Today the Supreme Court released its decision in City of Chicago vs. Fulton and ruled 8 – 0 that the City did not violate the automatic stay where it held on to a vehicle repossessed pre-petition: “ We hold only that mere retention of estate property after the filing of a bankruptcy petition does not violate §362(a)(3) of the Bankruptcy Code.” Thus, it is now clear that the passive retention of repossessed property after a bankruptcy filing does not violate the automatic stay. This decision does not change the existing law applicable in Florida under In re Kalter, which also allows creditors to retain possession under a different theory.
In Fulton, the city of Chicago (City) impounded vehicles for failure to pay fines for parking or other vehicle infractions. The debtors filed Chapter 13 and requested the City return the vehicle. The City refused, and the bankruptcy court held that the City’s refusal violated the automatic stay. The Court of Appeals affirmed and found that by retaining possession of the debtors’ vehicles after they declared bankruptcy, the City had acted “to exercise control over” respondents’ property in violation of §362(a)(3). In re Fulton, 926 F. 3d 916 (CA7 2019)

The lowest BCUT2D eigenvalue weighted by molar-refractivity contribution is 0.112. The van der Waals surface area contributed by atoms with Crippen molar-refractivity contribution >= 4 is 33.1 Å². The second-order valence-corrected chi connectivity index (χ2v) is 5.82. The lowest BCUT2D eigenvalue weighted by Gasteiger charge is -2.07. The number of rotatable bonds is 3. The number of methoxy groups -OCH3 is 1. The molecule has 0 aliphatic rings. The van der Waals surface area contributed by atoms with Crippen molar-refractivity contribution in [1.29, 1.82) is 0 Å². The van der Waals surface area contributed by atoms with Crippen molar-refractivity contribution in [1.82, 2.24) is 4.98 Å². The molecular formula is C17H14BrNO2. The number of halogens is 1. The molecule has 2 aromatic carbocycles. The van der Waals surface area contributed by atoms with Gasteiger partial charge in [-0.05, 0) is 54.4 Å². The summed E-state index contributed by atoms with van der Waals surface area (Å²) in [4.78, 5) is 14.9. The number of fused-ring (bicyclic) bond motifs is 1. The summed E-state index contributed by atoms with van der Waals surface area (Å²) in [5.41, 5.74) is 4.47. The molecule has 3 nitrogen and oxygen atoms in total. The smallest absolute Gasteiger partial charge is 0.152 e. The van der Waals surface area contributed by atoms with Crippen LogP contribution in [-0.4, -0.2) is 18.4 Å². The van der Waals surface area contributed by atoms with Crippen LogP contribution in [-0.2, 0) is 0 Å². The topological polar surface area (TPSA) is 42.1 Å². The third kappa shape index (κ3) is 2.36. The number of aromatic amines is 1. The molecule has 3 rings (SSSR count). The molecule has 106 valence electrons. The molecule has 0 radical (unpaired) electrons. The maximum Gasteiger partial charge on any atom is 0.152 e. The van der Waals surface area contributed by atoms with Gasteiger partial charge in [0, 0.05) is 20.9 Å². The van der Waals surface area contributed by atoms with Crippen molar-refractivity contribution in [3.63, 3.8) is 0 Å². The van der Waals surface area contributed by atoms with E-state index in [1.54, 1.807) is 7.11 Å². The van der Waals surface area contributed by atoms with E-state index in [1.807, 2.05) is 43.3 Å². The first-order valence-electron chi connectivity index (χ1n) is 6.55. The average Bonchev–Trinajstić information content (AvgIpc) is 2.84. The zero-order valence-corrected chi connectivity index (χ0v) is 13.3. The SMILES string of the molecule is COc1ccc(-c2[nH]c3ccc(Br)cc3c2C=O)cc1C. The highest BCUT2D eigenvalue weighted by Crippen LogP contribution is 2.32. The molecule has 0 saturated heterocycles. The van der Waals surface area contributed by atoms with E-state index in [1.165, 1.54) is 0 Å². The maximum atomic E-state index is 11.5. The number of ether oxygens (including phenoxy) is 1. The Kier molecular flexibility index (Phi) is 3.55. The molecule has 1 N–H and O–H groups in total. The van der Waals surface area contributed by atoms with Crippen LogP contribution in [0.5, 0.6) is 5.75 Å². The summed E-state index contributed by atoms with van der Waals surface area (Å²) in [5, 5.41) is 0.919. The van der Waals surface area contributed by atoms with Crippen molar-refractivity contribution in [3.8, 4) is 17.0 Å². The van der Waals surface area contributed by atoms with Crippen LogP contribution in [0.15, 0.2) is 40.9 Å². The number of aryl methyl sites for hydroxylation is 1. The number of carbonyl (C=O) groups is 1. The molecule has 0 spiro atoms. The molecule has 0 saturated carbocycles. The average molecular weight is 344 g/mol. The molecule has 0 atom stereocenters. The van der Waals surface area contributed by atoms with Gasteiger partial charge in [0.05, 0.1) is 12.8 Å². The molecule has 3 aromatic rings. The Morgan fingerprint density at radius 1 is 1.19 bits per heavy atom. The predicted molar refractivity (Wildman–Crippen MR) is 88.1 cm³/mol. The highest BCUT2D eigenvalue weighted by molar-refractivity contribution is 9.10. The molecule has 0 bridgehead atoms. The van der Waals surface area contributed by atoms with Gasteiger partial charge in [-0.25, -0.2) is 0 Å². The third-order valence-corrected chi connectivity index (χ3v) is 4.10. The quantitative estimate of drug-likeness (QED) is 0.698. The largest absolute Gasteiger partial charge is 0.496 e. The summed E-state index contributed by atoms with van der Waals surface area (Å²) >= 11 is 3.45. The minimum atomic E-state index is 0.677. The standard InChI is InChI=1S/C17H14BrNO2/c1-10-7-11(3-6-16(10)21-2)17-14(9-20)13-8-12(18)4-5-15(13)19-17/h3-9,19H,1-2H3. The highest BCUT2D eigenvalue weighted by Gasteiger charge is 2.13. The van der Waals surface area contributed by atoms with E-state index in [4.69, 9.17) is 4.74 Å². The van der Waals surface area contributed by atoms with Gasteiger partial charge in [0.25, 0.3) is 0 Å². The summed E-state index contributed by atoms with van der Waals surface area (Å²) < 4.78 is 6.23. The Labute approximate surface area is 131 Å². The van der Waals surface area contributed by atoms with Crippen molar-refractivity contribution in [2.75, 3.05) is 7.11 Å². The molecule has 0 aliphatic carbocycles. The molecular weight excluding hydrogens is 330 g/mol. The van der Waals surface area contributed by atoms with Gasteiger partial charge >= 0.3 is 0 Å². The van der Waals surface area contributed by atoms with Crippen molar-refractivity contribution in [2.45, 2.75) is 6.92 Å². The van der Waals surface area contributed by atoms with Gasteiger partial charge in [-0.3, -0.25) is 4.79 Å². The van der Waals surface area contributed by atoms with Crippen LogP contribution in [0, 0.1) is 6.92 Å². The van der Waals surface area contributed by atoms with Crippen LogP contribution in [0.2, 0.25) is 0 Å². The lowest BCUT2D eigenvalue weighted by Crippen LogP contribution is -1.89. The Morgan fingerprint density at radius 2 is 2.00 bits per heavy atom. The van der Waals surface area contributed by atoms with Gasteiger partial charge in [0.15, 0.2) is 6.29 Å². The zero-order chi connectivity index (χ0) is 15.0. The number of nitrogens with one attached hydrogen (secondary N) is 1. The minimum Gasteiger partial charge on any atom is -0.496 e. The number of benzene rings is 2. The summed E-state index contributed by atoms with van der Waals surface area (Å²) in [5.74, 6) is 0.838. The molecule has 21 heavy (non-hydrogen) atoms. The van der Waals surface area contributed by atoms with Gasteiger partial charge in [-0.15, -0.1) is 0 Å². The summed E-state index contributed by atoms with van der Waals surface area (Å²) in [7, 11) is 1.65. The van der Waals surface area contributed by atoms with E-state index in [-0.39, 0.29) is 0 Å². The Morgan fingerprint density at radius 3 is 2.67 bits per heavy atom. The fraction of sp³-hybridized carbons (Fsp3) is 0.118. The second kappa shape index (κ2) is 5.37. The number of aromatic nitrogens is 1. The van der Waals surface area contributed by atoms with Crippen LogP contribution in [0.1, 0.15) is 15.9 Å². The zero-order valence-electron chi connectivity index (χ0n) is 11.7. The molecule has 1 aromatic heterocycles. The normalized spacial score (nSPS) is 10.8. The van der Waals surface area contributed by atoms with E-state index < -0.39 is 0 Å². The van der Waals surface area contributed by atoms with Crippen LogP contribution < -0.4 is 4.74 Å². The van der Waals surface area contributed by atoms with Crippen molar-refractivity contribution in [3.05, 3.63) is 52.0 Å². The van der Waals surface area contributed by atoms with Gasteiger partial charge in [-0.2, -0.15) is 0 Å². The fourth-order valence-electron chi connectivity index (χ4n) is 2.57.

The Supreme Court focused on the language used in §362(a)(3) and agreed with the City’s argument that this provision focuses on maintaining the status quo when a bankruptcy case is filed. The Court, citing Webster’s Third New International Dictionary, found the terms “stay,” “act,” and “exercise control” “suggests that merely retaining possession of estate property does not violate the automatic stay. . . the most natural reading of these terms … is that §362(a)(3) prohibits affirmative acts that would disturb the status quo of estate property as of the time when the bankruptcy petition was filed.”
The Court acknowledged the Bankruptcy Code has a separate provision – Section 542 – which deals with turning over estate property. The Court noted that the existence of §542 makes clear that the text of §362(a)(3) does not require a creditor to automatically turn over or surrender collateral (which would essentially render §542 superfluous). The Court also recognized that debtors have the ability to ask the Court to compel turnover of a vehicle under §542, but stated § 542 is still subject to the requirement that the debtor or trustee provide adequate protection to the creditor to obtain turnover and possession.
For more information contact Kelley Kronenberg Partner, Dennis LeVine.
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